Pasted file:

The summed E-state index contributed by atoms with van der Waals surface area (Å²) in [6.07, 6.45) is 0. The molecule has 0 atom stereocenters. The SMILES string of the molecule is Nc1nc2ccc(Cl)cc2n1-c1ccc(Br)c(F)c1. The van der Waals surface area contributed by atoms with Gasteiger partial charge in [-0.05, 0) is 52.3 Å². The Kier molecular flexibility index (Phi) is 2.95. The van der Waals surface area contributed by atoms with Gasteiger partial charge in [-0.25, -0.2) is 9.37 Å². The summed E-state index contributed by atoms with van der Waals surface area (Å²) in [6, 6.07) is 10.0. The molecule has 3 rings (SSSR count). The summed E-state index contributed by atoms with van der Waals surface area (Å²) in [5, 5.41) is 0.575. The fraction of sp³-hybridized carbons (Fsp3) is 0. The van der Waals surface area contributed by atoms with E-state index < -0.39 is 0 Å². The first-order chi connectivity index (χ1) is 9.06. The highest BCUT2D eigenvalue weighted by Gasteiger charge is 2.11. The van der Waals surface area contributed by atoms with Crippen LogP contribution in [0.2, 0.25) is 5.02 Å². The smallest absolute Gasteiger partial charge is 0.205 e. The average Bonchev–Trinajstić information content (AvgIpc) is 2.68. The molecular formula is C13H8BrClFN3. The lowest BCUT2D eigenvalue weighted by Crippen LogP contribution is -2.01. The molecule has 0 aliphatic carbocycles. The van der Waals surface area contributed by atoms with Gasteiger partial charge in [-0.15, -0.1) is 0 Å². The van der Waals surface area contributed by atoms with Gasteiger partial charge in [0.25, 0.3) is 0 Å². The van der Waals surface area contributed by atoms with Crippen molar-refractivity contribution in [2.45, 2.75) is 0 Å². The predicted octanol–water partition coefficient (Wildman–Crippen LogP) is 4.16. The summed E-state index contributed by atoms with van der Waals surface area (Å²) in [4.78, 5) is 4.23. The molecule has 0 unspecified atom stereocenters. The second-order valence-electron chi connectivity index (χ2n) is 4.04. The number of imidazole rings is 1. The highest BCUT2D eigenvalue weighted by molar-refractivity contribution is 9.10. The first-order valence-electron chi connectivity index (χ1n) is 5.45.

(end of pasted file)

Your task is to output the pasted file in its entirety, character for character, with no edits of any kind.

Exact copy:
The summed E-state index contributed by atoms with van der Waals surface area (Å²) in [6.07, 6.45) is 0. The molecule has 0 atom stereocenters. The SMILES string of the molecule is Nc1nc2ccc(Cl)cc2n1-c1ccc(Br)c(F)c1. The van der Waals surface area contributed by atoms with Gasteiger partial charge in [-0.05, 0) is 52.3 Å². The Kier molecular flexibility index (Phi) is 2.95. The van der Waals surface area contributed by atoms with Gasteiger partial charge in [-0.25, -0.2) is 9.37 Å². The summed E-state index contributed by atoms with van der Waals surface area (Å²) in [6, 6.07) is 10.0. The molecule has 3 rings (SSSR count). The summed E-state index contributed by atoms with van der Waals surface area (Å²) in [5, 5.41) is 0.575. The fraction of sp³-hybridized carbons (Fsp3) is 0. The van der Waals surface area contributed by atoms with E-state index < -0.39 is 0 Å². The first-order chi connectivity index (χ1) is 9.06. The highest BCUT2D eigenvalue weighted by Gasteiger charge is 2.11. The van der Waals surface area contributed by atoms with Crippen LogP contribution in [0.2, 0.25) is 5.02 Å². The smallest absolute Gasteiger partial charge is 0.205 e. The average Bonchev–Trinajstić information content (AvgIpc) is 2.68. The molecular formula is C13H8BrClFN3. The lowest BCUT2D eigenvalue weighted by Crippen LogP contribution is -2.01. The molecule has 0 aliphatic carbocycles. The van der Waals surface area contributed by atoms with Gasteiger partial charge in [-0.15, -0.1) is 0 Å². The van der Waals surface area contributed by atoms with Gasteiger partial charge in [0.25, 0.3) is 0 Å². The van der Waals surface area contributed by atoms with Crippen molar-refractivity contribution in [2.45, 2.75) is 0 Å². The predicted octanol–water partition coefficient (Wildman–Crippen LogP) is 4.16. The summed E-state index contributed by atoms with van der Waals surface area (Å²) in [4.78, 5) is 4.23. The molecule has 0 unspecified atom stereocenters. The second-order valence-electron chi connectivity index (χ2n) is 4.04. The number of imidazole rings is 1. The highest BCUT2D eigenvalue weighted by molar-refractivity contribution is 9.10. The first-order valence-electron chi connectivity index (χ1n) is 5.45.